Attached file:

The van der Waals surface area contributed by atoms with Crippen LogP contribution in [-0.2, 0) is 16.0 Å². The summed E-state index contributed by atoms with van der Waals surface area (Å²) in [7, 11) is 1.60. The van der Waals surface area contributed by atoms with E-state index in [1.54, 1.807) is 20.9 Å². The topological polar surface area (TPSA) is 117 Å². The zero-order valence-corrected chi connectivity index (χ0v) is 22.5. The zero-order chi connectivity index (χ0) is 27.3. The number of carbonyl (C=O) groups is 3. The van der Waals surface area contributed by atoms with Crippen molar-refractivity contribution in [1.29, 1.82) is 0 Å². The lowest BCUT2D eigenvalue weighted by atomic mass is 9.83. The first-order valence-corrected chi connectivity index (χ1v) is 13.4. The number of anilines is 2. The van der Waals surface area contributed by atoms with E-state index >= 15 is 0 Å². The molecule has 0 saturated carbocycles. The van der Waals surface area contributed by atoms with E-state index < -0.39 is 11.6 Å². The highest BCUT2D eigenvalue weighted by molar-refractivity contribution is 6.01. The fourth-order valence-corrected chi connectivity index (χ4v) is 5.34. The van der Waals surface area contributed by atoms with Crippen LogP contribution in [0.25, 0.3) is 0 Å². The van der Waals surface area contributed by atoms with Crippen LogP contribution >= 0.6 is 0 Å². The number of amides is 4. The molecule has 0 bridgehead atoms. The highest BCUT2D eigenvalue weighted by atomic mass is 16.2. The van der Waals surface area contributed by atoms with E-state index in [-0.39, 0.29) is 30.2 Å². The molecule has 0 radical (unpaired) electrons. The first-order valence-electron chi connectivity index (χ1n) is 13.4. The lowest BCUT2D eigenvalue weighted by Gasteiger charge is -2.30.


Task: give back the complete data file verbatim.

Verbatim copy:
The van der Waals surface area contributed by atoms with Crippen LogP contribution in [-0.2, 0) is 16.0 Å². The summed E-state index contributed by atoms with van der Waals surface area (Å²) in [7, 11) is 1.60. The van der Waals surface area contributed by atoms with E-state index in [1.54, 1.807) is 20.9 Å². The topological polar surface area (TPSA) is 117 Å². The zero-order valence-corrected chi connectivity index (χ0v) is 22.5. The zero-order chi connectivity index (χ0) is 27.3. The number of carbonyl (C=O) groups is 3. The van der Waals surface area contributed by atoms with Crippen molar-refractivity contribution in [1.29, 1.82) is 0 Å². The lowest BCUT2D eigenvalue weighted by atomic mass is 9.83. The first-order valence-corrected chi connectivity index (χ1v) is 13.4. The number of anilines is 2. The van der Waals surface area contributed by atoms with E-state index >= 15 is 0 Å². The molecule has 0 saturated carbocycles. The van der Waals surface area contributed by atoms with E-state index < -0.39 is 11.6 Å². The highest BCUT2D eigenvalue weighted by molar-refractivity contribution is 6.01. The fourth-order valence-corrected chi connectivity index (χ4v) is 5.34. The van der Waals surface area contributed by atoms with Crippen LogP contribution in [0.25, 0.3) is 0 Å². The van der Waals surface area contributed by atoms with Crippen LogP contribution >= 0.6 is 0 Å². The number of amides is 4. The molecule has 0 bridgehead atoms. The highest BCUT2D eigenvalue weighted by atomic mass is 16.2. The van der Waals surface area contributed by atoms with E-state index in [-0.39, 0.29) is 30.2 Å². The molecule has 0 radical (unpaired) electrons. The first-order valence-electron chi connectivity index (χ1n) is 13.4. The lowest BCUT2D eigenvalue weighted by Gasteiger charge is -2.30.